“Every year, the import industry spends R6.1 billion in creating jobs in places like Europe, America and Brazil.

“Those countries have low unemployment rates, and our unemployment rate is in excess of 30%. I think an important statistic is that a third of the whole population of South Africa is under fed in terms of nutrients.”

According to Breitenbach some countries also give South Africa, for example, R10 million worth of aid, but then they take R6.1 billion out of the country.

“So, that’s hardly looking after our interests as a population and as consumers. Imports create development outside of the country. If we brought all the imported business, this industry can create 15 000 jobs and put food on the table for 15 000 families.”

Buy local campaign

Breitenbach explained that buying local chicken could also open up jobs in sub-sectors such as the maize and soybean industries.

“Local chickens eat South African maize and all the chicken in South Africa eat South African soyabeans. So, if we could replace all the imports with local production, we could produce 30% more maize and 30% more soya and also create jobs and economic wellbeing in those sectors. In  terms of buying local that is the very big reason why we should be doing that,” he said.

Francois Baird is the founder of the FairPlay movement. Photo: Supplied
Francois Baird is the founder of the FairPlay movement. Photo: Supplied/Food For Mzansi

In a bid to save poultry industry, the FairPlay Movement, Proudly South African and various trade unions launched a campaign to promote local chicken.

The “Buy local chicken” campaign is aimed at retailers and wholesalers. They buy significant quantities of imported chicken from producers that engage in predatory trade practices.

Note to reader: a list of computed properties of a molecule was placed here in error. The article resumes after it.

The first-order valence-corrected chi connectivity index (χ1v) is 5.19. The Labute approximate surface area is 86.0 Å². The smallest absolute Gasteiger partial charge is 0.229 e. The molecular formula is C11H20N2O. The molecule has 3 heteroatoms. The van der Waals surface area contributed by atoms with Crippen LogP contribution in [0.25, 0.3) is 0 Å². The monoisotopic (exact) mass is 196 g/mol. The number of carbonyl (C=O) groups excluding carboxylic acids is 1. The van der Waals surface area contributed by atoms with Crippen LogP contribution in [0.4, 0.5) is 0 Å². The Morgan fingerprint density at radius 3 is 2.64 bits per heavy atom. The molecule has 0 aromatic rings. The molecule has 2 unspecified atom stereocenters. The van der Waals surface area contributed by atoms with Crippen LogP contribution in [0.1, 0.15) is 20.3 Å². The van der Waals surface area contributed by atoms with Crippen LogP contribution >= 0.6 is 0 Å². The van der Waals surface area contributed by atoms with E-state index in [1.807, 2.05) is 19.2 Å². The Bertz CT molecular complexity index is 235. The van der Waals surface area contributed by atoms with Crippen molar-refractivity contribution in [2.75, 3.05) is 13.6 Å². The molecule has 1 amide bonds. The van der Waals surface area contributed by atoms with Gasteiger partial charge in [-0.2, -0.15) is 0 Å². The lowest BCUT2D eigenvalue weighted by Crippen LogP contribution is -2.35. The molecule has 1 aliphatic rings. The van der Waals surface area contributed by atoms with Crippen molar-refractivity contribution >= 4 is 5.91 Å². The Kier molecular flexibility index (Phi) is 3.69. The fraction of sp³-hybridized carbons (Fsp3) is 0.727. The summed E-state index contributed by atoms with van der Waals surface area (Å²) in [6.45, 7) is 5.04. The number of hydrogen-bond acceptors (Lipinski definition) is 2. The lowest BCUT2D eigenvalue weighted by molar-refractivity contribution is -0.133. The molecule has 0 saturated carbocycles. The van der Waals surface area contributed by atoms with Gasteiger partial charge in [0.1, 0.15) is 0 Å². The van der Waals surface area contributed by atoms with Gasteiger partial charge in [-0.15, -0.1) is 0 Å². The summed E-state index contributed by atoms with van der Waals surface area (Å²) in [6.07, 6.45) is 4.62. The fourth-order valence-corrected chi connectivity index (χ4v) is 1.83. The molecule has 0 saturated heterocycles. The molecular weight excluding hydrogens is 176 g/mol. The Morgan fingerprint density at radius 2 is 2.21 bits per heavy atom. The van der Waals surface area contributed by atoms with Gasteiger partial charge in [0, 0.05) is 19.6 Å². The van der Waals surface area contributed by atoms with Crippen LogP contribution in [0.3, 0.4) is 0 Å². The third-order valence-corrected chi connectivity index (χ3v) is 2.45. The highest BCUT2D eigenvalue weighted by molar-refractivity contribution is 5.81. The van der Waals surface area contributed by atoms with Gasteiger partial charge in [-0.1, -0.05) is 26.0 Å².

Also, it aims to educate consumers on the advantages of buying and eating local chicken products.

According to the FairPlay Movement, the campaign is fully aligned with the “Buy local” drive in South Africa’s economic reconstruction and recovery plan announced by President Cyril Ramaphosa on 15 October 2020.

It also supports the poultry master plan, which aims to boost the local chicken industry by curbing imports and expanding production for the local and export markets.

Save local jobs

Bheki Ntshalintshali, Cosatu general secretary, said, “In the past two decades, and as a consequence of predatory trade practices, huge volumes of chicken imports have cost thousands of South African jobs. Now that Covid-19 has thrown millions more out of work, jobs are even more critical. Buying local chicken means saving and creating South African jobs.”

“Every job is precious,” said Mlamleli Pukwana, general secretary of the Agricultural Food and Allied Democratic Workers Union, a new agriculture-focused trade union. “We must stop job losses caused by predatory chicken imports and create jobs by expanding our local chicken industry.”

Baird meanwhile believes that jobs could be saved and created, not only to meet expanding consumption, but also in imports replacement.

“The poultry master plan aims to create 5 000 jobs over the next few years. I am sure we could double that with an additional drive to replace the predatory imports which have been killing local jobs.”